Splash out a bit on comfortable seats for your team, and a nice cosy break out area with free snacks and drinks – hungry employees with bad backs are typically neither as happy nor as efficient as they could be! Dot plants around the room – they produce oxygen and may even improve productivity.
Keep the building clean with a professional coming in regularly to make sure that everything is up to standard, hygiene-wise, and give staff access to hand sanitiser and antibacterial wipes all throughout the building.
If anything has changed in the average UK office over the last couple of years, it’s been the way we view working from home. Once viewed as the realm of skivers (!) or the very, very lucky only, remote working has really entered the mainstream.
Working from home really opened up a whole realm of possibilities for employees – now they were no longer tied to the office, they could work during any time of the day, flexibly as their needs changed or their living requirements dictated, and reduced the time spent commuting back and forth from work. Remote work options are now a priority for many workers, so the less commute, the better.
If the job was ever done remotely during lockdown, rest assured it can be done remotely still. Where possible, allow your team members a hybrid pattern of days in and days at home. Ideally, allow those who want to work remotely full time to do so. Keep in mind many candidates may now be browsing job adverts with the ability to work from home as their main priority – this may even be of higher importance than salary to some potential employees.
Avoid real-time monitoring like mouse tracking or constant webcam use, as it harms morale, making employees feel spied on.
Similarly, don’t conflate hours logged with quality of work. As the old adage goes, ‘work smart, not hard!’ Home workers often take fewer breaks and sick days, and consequently perform more efficiently.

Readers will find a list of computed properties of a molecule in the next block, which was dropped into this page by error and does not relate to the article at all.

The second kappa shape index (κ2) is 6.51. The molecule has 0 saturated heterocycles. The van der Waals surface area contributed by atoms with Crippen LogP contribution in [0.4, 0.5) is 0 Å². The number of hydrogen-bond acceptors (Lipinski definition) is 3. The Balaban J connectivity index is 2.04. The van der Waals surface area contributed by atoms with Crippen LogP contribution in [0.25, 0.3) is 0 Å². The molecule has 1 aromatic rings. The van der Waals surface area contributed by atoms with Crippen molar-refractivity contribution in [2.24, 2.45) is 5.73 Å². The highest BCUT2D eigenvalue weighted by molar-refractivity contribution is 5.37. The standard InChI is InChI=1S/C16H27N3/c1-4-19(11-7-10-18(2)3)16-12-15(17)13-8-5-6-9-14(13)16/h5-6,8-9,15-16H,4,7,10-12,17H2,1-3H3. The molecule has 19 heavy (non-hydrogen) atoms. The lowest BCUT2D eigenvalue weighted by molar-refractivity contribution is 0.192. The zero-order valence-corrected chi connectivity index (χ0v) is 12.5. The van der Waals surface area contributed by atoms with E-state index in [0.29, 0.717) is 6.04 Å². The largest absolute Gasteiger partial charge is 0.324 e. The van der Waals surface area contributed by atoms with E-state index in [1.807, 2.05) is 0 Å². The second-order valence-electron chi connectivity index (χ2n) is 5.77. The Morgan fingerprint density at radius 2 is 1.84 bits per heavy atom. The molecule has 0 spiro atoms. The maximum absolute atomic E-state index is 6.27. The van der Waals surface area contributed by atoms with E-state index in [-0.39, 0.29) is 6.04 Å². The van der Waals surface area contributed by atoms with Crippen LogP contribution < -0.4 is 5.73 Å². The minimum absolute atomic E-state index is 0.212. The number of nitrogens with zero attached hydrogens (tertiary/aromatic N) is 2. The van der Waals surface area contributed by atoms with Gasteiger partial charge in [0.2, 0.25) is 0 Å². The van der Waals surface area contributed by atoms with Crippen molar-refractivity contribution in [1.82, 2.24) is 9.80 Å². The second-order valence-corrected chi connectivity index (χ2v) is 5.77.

Workers don’t just expect wages for doing a job – every job comes with a side of benefits, too. What those benefits are are down to you, the employer, but we have a few recommendations of our own here at Headway…
Providing appealing benefits such as health insurance and gym memberships can increase your chances of retaining and attracting employees.
But be careful of what you list as a ‘benefit’ on your job adverts. Astute candidates will recognise that abstract fringe benefits such as ‘networking opportunities’ and ‘chance to prove yourself’ are not genuine job benefits – those are simply side effects of working in a busy environment.
Similarly, maternity leave and paid holidays are not ‘benefits’. They are legal obligations. They certainly should not be framed as anything over than a basic requirement of running a business and employing workers.
Real benefits are tangible – birthdays off, Christmas bonuses, double time on the weekends, and so on.
Remember: If your employees don’t brag about it to their friends, it’s not a benefit!
Finally, there are those almost-mythical reports we hear of bosses trying outlandish things that no one else had ever considered. Want to be attractive to potential employees? Try doing what no other company is doing.
How about a total Summer shutdown? They aren’t just for cleaning and maintenance purposes – they can be great for mental health, too. No one else does it – but so what? You could be a pioneer in your industry!
Monday mornings or Friday afternoons completely off – why not? Rotate the schedule within your workforce, so business continues uninterrupted in the meantime.
What about a four-day week? There have been whispers of the idea here and there over the past few years. A couple of countries have tried it to great success. You don’t have to wait for it to become official in the UK before trying it yourself. Be ahead of the curve!
Personalised employee discounts? Paid commute? Performance bonuses? The list goes on and on. When you want to incentivise your workers into coming to work the sky is the limit!
The power is really with the employee more than ever these days. Of course, more and more people are feeling comfortable enough to say ‘no’ to jobs that aren’t fulfilling them. So keep the standards high and be proud of what you can give your potential team members.